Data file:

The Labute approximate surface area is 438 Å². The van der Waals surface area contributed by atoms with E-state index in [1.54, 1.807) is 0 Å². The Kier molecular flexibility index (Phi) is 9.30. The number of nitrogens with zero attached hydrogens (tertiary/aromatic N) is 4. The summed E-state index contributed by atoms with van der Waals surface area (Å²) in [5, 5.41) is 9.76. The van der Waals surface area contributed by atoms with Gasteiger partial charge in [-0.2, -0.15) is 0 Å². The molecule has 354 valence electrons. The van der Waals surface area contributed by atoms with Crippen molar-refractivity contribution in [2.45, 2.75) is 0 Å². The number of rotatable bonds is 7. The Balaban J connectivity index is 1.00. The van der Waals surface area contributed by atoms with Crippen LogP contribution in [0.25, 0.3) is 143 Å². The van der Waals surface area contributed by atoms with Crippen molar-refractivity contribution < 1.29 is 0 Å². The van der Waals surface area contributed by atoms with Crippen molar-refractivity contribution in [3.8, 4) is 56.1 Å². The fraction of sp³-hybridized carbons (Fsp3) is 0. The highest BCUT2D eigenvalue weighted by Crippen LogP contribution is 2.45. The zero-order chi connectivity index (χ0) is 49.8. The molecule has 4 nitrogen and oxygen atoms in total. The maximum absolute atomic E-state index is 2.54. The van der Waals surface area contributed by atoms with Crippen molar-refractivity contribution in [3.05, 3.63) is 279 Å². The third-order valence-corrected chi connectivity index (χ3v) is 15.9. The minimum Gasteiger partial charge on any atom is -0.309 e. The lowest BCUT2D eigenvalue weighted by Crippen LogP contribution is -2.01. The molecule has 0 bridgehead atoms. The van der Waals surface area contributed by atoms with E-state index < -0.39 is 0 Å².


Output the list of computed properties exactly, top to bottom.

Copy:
The Labute approximate surface area is 438 Å². The van der Waals surface area contributed by atoms with E-state index in [1.54, 1.807) is 0 Å². The Kier molecular flexibility index (Phi) is 9.30. The number of nitrogens with zero attached hydrogens (tertiary/aromatic N) is 4. The summed E-state index contributed by atoms with van der Waals surface area (Å²) in [5, 5.41) is 9.76. The van der Waals surface area contributed by atoms with Gasteiger partial charge in [-0.2, -0.15) is 0 Å². The molecule has 354 valence electrons. The van der Waals surface area contributed by atoms with Crippen molar-refractivity contribution in [2.45, 2.75) is 0 Å². The number of rotatable bonds is 7. The Balaban J connectivity index is 1.00. The van der Waals surface area contributed by atoms with Crippen LogP contribution in [0.25, 0.3) is 143 Å². The van der Waals surface area contributed by atoms with Crippen molar-refractivity contribution < 1.29 is 0 Å². The van der Waals surface area contributed by atoms with Crippen molar-refractivity contribution in [3.8, 4) is 56.1 Å². The fraction of sp³-hybridized carbons (Fsp3) is 0. The highest BCUT2D eigenvalue weighted by Crippen LogP contribution is 2.45. The zero-order chi connectivity index (χ0) is 49.8. The molecule has 4 nitrogen and oxygen atoms in total. The maximum absolute atomic E-state index is 2.54. The van der Waals surface area contributed by atoms with Crippen molar-refractivity contribution in [3.05, 3.63) is 279 Å². The third-order valence-corrected chi connectivity index (χ3v) is 15.9. The minimum Gasteiger partial charge on any atom is -0.309 e. The lowest BCUT2D eigenvalue weighted by Crippen LogP contribution is -2.01. The molecule has 0 bridgehead atoms. The van der Waals surface area contributed by atoms with E-state index < -0.39 is 0 Å².